So, I currently live in an apartment, and we have many restrictions on BBQ units and outdoor grills. Sometimes, ohhhhh how I miss the undeniable flavor of meats done in a smoker!
Well, after doing a little research, I found you can "smoke" meats in both the oven and slow cooker! With the crock pot method, however, there is no actual "smoke," (which means you don't need a lot of effort to ventilate your home). But, it does impart a little extra flavor to your meat! I used a very mild wood chip (hickory) but I would suggest a more robust variety like apple wood to maybe get a more intense flavor. Here's what I did.... :)
4-6 lb beef brisket
3 cups of wood chips of your choice (mesquite, applewood, hickory)
Injector Juice (Optional):
2 tbsp. Worcestershire sauce
2 tbsp. soy sauce
2 tsp of teriyaki sauce (optional for a little sweetness)
2 tbsp sea salt
2 tsp lemon pepper
2 tsp smoked or sweet paprika
1 tsp cayenne
1 tsp oregano
1 tsp onion powder
1 tsp garlic powder
1/2 tsp cumin
1/2 tsp ground white pepper
OPTIONAL STEP: Combine Worcestershire sauce, soy sauce and teriyaki sauce in a small bowl and use food injector syringe to pierce down into the meat at least an inch to impart extra flavor. Do this in multiple places around the meat.
Combine all of the spices above and mix well in a small bowl.
Rub spice mixture on ALL sides of the brisket.
Wrap the brisket in about 4 layers of plastic wrap and store in the refrigerator for at least 4 hours, preferably over night.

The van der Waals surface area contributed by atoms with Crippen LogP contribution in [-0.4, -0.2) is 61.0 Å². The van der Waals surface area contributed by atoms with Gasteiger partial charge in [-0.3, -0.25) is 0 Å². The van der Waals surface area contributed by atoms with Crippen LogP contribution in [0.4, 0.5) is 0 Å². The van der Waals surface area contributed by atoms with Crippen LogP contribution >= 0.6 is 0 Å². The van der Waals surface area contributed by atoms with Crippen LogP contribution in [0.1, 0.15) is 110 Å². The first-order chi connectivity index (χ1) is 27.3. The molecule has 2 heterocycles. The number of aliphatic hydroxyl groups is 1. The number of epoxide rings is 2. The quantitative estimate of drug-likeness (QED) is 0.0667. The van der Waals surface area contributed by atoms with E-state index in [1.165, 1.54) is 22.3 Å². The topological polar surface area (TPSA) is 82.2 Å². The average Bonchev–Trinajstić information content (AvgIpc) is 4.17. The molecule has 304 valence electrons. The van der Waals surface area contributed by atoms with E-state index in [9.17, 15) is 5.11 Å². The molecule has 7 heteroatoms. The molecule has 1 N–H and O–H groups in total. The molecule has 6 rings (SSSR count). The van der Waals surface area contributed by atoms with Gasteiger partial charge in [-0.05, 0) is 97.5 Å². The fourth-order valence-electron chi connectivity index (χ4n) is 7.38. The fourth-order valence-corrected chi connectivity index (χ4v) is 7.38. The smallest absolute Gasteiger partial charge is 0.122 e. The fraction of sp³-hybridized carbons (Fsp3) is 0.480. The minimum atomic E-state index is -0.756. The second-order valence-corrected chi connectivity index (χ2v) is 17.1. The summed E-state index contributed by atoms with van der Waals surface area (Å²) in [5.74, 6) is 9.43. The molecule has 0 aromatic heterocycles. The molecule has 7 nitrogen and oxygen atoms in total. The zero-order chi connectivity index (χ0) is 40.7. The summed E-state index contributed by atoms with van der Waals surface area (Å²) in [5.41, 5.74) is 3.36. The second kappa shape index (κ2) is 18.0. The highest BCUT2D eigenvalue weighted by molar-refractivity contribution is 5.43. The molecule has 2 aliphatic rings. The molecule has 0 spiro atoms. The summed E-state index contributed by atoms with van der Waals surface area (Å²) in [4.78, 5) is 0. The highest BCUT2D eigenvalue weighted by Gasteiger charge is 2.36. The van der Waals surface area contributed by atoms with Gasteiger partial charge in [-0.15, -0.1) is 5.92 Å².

When ready to start your crock pot, soak your wood chips in water for 30 minutes.
Remove your chips from the water, strain in a colander and make a packet for them with your parchment paper.
Unwrap your brisket from the plastic wrap and place directly on top of the parchment paper packet in the slow cooker.
Add 1/2 cup of water to the bottom of your crock pot. You can also use other liquids - such wine, chicken/vegetable stock, juice etc. - in place of the water.
Cover and cook on low for 5 - 10 hours (depending on how big your brisket is) - until a fork EASILY slips out from piercing the meat. For a small brisket, I start fork-checking at 4 hours. If your meat "moves" when pulling out a fork, it's NOT READY. Leave it in! LOL You want to get this to the point where it "almost" falls apart but still stays together when cut with a knife.
Let rest for at least 20 minutes. Slice and enjoy! :-)
Now, because I wanted a little "crust" and more color, I took my cooked brisket and hit it in a hot skillet with a little oil. This isn't necessary; just thought wanted to give that fat cap a little crispiness, so it reminded me more of cooking outdoors.
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